|Incipit:||56161 51131 35|
|Source:||Southern Harmony, New Haven, 1835;A Compilation of Genuine Church Music, by Joseph Funk (Winchester, Virginia: J. W. Hollis, 1832);Early American melody|
The anonymous tune FOUNDATION first appeared in Joseph Funk's A Compilation of Genuine Church Music (1832) as a setting for this text (there it was called PROTECTION). The tune was also published with the text in Southern Harmony and Sacred Harp.
The ancestors of Joseph Funk (b. Lancaster County, PA, 1778; d. Mountain Valley, a.k.a. Singers Glen, VA, 1862) were German Mennonites who had settled in eastern Pennsylvania. Around 1780 the Funk family moved to the Shenandoah Valley close to Harrisonburg, Virginia. Funk became a farmer and a teacher in a schoolhouse on his property. An itinerant singing-school teacher and music publisher, he also issued the monthly music journal Southern Musical Advocate and Singer's Friend before the Civil War (the journal was continued later by his sons). Funk published Choral-Music (1816) and A Compilation of Genuine Church Music (1832). The revised twenty-fourth edition (1980) is still in use by Mennonites in the Shenandoah Valley today. Funk's life was the focus of Alice Parker's opera Singers Glen (1978).
The harmonization is by Dale Grotenhuis (PHH 4). There are several options for singing: congregation throughout, soloists on the middle stanzas, or in canon. Like many folk tunes, FOUNDATION is pentatonic and should be sung with vigor. It can be sung either in two-part canon (two measures apart) or in four parts (one measure apart). Try having the choir's men and women sing in canon on the inner stanzas, perhaps following a soloist. For the final stanza, try dividing the entire congregation into four groups for a stirring conclusion. When singing in canon, sing unaccompanied or use the Busarow settings for canon in All Praise to You, Eternal God (Augsburg, 1980), do not use the hymnal accompaniment.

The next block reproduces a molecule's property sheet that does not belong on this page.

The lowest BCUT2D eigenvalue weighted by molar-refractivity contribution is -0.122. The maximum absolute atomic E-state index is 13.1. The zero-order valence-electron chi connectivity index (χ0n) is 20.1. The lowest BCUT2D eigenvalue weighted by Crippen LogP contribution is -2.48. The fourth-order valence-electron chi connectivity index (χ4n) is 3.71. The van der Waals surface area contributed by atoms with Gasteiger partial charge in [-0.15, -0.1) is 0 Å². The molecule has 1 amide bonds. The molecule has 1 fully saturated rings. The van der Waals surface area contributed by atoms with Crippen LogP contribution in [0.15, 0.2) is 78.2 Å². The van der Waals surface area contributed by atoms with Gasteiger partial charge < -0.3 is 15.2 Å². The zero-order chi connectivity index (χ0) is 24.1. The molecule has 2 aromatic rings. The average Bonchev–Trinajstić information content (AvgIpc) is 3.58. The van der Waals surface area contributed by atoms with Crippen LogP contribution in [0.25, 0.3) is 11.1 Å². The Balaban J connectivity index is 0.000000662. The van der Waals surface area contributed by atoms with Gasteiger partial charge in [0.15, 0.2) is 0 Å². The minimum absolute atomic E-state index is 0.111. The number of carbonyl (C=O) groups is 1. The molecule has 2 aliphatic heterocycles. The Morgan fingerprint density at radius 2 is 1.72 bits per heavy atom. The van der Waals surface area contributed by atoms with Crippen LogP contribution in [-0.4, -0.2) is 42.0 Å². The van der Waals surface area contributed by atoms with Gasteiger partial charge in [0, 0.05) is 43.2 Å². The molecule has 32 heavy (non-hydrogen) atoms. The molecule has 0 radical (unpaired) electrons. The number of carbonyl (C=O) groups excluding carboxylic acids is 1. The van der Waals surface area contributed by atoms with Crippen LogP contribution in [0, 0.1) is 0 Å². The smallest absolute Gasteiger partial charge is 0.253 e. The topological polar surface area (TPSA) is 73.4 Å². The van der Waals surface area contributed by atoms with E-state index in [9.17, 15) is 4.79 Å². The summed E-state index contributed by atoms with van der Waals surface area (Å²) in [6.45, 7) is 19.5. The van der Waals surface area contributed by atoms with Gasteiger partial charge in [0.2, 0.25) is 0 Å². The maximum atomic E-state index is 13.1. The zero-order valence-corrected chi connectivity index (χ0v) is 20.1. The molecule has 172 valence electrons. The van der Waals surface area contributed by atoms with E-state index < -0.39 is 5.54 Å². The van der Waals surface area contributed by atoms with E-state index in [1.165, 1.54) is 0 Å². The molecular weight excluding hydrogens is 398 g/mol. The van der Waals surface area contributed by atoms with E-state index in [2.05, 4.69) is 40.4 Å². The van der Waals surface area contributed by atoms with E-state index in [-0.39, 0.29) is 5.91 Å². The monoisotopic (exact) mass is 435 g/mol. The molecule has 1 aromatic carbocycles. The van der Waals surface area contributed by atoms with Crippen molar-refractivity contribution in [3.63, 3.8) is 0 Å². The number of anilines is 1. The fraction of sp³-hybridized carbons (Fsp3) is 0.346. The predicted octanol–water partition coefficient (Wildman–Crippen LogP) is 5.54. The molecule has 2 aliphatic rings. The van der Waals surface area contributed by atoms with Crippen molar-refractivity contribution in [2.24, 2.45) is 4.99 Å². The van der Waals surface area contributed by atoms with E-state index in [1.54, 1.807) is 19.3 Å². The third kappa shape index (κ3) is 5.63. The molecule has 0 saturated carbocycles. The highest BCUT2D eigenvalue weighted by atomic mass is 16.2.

--Psalter Hymnal Handbook, 1987
The above information is incorrect and incomplete. This tune occurs (under the name CHRISTIAN'S FAREWELL, #334) in the Southern Harmony, but not with this text. Rather, its first line there is "Farewell, my dear brethren, the time is at hand". "How firm a foundation" appears twice in the Southern Harmony, but the tunes are SINCERITY (#101) and SOLICITUDE (#69). In the Sacred Harp, "How firm a foundation" is set to this tune, but the tune name is BELLEVUE.
(note by User Haruo added June 7, 2011)